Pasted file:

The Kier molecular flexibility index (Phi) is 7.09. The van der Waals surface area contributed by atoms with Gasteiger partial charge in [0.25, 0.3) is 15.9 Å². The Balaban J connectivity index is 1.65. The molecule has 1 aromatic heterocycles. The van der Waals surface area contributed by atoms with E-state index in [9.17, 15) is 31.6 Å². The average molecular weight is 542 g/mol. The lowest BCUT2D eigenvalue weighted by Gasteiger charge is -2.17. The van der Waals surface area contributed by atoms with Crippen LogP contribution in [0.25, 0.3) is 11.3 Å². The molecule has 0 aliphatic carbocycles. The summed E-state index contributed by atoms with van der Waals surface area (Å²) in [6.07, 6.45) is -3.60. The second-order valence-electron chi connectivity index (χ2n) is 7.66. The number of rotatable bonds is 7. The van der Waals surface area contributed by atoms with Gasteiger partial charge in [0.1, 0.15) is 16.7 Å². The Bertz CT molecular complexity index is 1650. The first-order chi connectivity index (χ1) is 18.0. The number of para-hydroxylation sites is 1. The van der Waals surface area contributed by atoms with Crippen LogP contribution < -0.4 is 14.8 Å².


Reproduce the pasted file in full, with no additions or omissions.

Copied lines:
The Kier molecular flexibility index (Phi) is 7.09. The van der Waals surface area contributed by atoms with Gasteiger partial charge in [0.25, 0.3) is 15.9 Å². The Balaban J connectivity index is 1.65. The molecule has 1 aromatic heterocycles. The van der Waals surface area contributed by atoms with E-state index in [9.17, 15) is 31.6 Å². The average molecular weight is 542 g/mol. The lowest BCUT2D eigenvalue weighted by Gasteiger charge is -2.17. The van der Waals surface area contributed by atoms with Crippen LogP contribution in [0.25, 0.3) is 11.3 Å². The molecule has 0 aliphatic carbocycles. The summed E-state index contributed by atoms with van der Waals surface area (Å²) in [6.07, 6.45) is -3.60. The second-order valence-electron chi connectivity index (χ2n) is 7.66. The number of rotatable bonds is 7. The van der Waals surface area contributed by atoms with Gasteiger partial charge in [0.1, 0.15) is 16.7 Å². The Bertz CT molecular complexity index is 1650. The first-order chi connectivity index (χ1) is 18.0. The number of para-hydroxylation sites is 1. The van der Waals surface area contributed by atoms with Crippen LogP contribution < -0.4 is 14.8 Å².